Eating Less Meat

Johnny Izaguirre Professor Orshan ENC1101 June 19, 2013 Eat less Meat As reported in 2007, 275 million tons of meat were produced worldwide. This is enough meat to supply everyone with 92 pounds of meat. What does this statistic really mean? We will find that the mass consumption of animals is a primary reason why humans are hungry, overweight, or sick. Also a leading cause of the depletion, and pollution of water, the degradation and deforestation of natural forest. While causing extinction of species and being a catalyst for global warming.

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Humans are dependent on water, natural resources, and their own body to survive and live on our planet, but everyday we jeopardize all of these things for the savory moment of a nice piece of steak for dinner, or a burger for lunch, or some bacon for breakfast. Now that we know what we are going to discuss, let us first look at the process of cattle turned to meat and how it affects humans health wise. Cattle are often crammed in feedlots shoulder to shoulder knee deep in their own manure.

Pigs are placed in confined crates with barely any space for them to move, and chickens are overcrowded in their cages. With this intense confinement farmers are obligated to give large doses of antibiotics to prevent the spread of diseases between them. The problem with large dosage of antibiotics is the evolution of antibiotics resistant diseases, threatening the animal population as well as the human population with treatment resistant strains. Overconsumption of meat leads to other types of health problems too for example, obesity, diabetes, heart disease, and high cholesterol.

According to the Center for Disease Control in 2000, 117 billions of dollars annually to treat these disease, but very little has helped to reduce the amount of obese people. The problem and solution to improving health and malnutrition is our diet. So far we know overconsumption of meat is counter productive to improve our health, as well as counter productive in producing energy. Because only a small portion of the total energy consumed by an animal is converted into edible meat, each step up the food pyramid away from primary producers results in a high loss of energy.

Stated in Henning’s article it takes 21 kilograms of edible grain to yield only 1 kilogram of lamb, 13 kilograms of edible grains to yield 1 kilogram of beef. The amount of fossil fuels used to produce meat is represented by the ratio of 40 calories of fossil fuels are used to make only 1 calorie of meat. One third of the annual global harvest of grains are being fed to livestock . At present, the US livestock population consumes more than seven times as much grain as is consumed directly by the entire American population.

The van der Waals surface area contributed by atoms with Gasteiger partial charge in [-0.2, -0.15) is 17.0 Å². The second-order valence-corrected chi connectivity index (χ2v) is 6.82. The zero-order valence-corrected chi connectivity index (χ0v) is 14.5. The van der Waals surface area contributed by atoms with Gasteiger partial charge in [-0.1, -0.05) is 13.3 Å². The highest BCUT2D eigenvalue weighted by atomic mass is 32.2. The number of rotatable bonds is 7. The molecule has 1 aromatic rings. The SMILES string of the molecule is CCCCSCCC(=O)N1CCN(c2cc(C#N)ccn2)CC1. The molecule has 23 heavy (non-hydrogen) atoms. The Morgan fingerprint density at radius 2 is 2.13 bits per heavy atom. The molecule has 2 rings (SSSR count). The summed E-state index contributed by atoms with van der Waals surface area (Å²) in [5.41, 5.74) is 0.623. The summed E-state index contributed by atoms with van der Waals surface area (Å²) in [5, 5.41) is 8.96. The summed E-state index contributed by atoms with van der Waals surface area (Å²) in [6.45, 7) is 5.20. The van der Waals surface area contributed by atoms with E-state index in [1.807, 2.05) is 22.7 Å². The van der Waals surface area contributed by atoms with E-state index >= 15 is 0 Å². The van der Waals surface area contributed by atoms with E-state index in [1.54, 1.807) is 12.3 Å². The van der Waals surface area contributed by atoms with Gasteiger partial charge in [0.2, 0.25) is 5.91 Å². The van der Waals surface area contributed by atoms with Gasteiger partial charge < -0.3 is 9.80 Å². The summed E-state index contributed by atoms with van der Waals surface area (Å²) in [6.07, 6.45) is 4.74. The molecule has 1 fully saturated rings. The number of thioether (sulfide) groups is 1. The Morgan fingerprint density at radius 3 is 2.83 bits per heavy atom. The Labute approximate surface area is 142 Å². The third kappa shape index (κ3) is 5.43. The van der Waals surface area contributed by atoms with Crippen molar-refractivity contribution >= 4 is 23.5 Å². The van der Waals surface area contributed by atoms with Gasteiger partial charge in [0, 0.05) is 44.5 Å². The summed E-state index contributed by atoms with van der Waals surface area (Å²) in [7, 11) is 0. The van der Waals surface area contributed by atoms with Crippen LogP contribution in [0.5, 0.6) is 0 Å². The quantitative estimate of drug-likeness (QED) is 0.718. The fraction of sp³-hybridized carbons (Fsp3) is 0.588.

The grain fed to US livestock alone could feed all of the world’s 800 million malnourished individuals. The problem does not stop there the world is moving towards increasing problems of freshwater shortage, scarcity, and depletion. The Food and Agriculture Organization has estimated by the year 2025 the number of people living in stressed water areas will increase from 1. 5 billion up to 3-5 billion people. Domestic use of freshwater is only accountable for 10% of water consumption while agriculture accounts for 66-70% of the global freshwater usage.

For instance, according to a study by the National Geographic it takes 1,799 gallons of water to yield one pound of beef, 576 gallons for one pound of pork, 468 gallons for one pound of chicken, and 216 gallons for one pound of soy beans. Overall, it is estimated that producing one kilogram of animal protein requires 100 times more water than producing one kilogram of grain protein. Without land there would be no water or food to feed livestock. It is estimated that nearly a third of earths land surface has been cleared for global farming and the rate is accelerating.

Latin america is leading the world with the rate of deforestation and its main driving force is cattle ranching. As farmers and ranchers clear forested land and draw ever-larger checks on the non-renewable stores of fossil energy to fuel our global farm, we are pushing many species to extinction. There is wide consensus among biologists that the present rate of extinction is 50 to 500 times the normal “background rate” revealed by the fossil record. Furthermore, the meat we eat contributes more to global climate change than the cars we drive and the energy we use everyday.

In total a third of all greenhouse emissions are caused by livestock production. We are destroying the forests which help convert most of the carbon dioxide to oxygen and we are also adding more carbon emissions to our atmosphere. Methane plays a critical role too, because cattle emit methane into the air it takes 12 years for it to be broken down in the air and is more potent at trapping the suns heat and conserving it in our atmosphere.

To conclude our discussion, the mass onsumption of animals is a primary reason why humans are hungry, fat, or sick and is a leading cause behind the depletion and pollution of waterways, the degradation and deforestation of the land, the extinction of species, and the warming of the planet. The urgency of this realization becomes even more important when considered the rapid accelerating rate of meat consumption, which is expected to more than double by 2050 from the 1990 level of 229 million tons per year to 465 million tons.

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